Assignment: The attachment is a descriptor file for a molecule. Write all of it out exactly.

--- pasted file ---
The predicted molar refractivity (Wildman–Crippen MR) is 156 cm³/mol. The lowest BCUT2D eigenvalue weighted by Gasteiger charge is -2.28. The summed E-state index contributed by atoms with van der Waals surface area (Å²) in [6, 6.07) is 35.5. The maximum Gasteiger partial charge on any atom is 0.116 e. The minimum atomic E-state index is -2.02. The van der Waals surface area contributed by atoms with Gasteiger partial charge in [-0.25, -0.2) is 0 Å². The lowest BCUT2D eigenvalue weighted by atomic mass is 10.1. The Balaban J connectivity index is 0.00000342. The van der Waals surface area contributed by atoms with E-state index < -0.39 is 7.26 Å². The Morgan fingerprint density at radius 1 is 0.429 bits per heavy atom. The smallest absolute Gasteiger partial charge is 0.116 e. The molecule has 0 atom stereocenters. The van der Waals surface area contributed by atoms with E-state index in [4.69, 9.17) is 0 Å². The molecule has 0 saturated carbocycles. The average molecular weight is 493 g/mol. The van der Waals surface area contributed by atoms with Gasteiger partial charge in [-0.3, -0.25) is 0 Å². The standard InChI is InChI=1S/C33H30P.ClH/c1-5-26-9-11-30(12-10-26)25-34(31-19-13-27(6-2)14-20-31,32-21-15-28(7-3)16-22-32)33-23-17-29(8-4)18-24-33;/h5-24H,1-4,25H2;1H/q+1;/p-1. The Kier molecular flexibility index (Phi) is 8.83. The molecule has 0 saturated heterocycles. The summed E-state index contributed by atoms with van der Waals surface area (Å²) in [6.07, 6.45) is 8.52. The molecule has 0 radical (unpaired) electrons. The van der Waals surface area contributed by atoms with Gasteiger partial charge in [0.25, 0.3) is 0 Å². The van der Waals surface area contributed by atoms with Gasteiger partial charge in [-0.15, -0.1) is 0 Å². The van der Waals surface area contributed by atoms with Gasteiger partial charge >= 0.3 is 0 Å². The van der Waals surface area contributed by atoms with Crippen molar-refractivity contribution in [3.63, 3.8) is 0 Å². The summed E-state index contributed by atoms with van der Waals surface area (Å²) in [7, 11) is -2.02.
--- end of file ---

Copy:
The predicted molar refractivity (Wildman–Crippen MR) is 156 cm³/mol. The lowest BCUT2D eigenvalue weighted by Gasteiger charge is -2.28. The summed E-state index contributed by atoms with van der Waals surface area (Å²) in [6, 6.07) is 35.5. The maximum Gasteiger partial charge on any atom is 0.116 e. The minimum atomic E-state index is -2.02. The van der Waals surface area contributed by atoms with Gasteiger partial charge in [-0.25, -0.2) is 0 Å². The lowest BCUT2D eigenvalue weighted by atomic mass is 10.1. The Balaban J connectivity index is 0.00000342. The van der Waals surface area contributed by atoms with E-state index < -0.39 is 7.26 Å². The Morgan fingerprint density at radius 1 is 0.429 bits per heavy atom. The smallest absolute Gasteiger partial charge is 0.116 e. The molecule has 0 atom stereocenters. The van der Waals surface area contributed by atoms with E-state index in [4.69, 9.17) is 0 Å². The molecule has 0 saturated carbocycles. The average molecular weight is 493 g/mol. The van der Waals surface area contributed by atoms with Gasteiger partial charge in [-0.3, -0.25) is 0 Å². The standard InChI is InChI=1S/C33H30P.ClH/c1-5-26-9-11-30(12-10-26)25-34(31-19-13-27(6-2)14-20-31,32-21-15-28(7-3)16-22-32)33-23-17-29(8-4)18-24-33;/h5-24H,1-4,25H2;1H/q+1;/p-1. The Kier molecular flexibility index (Phi) is 8.83. The molecule has 0 saturated heterocycles. The summed E-state index contributed by atoms with van der Waals surface area (Å²) in [6.07, 6.45) is 8.52. The molecule has 0 radical (unpaired) electrons. The van der Waals surface area contributed by atoms with Gasteiger partial charge in [0.25, 0.3) is 0 Å². The van der Waals surface area contributed by atoms with Gasteiger partial charge in [-0.15, -0.1) is 0 Å². The van der Waals surface area contributed by atoms with Gasteiger partial charge >= 0.3 is 0 Å². The van der Waals surface area contributed by atoms with Crippen molar-refractivity contribution in [3.63, 3.8) is 0 Å². The summed E-state index contributed by atoms with van der Waals surface area (Å²) in [7, 11) is -2.02.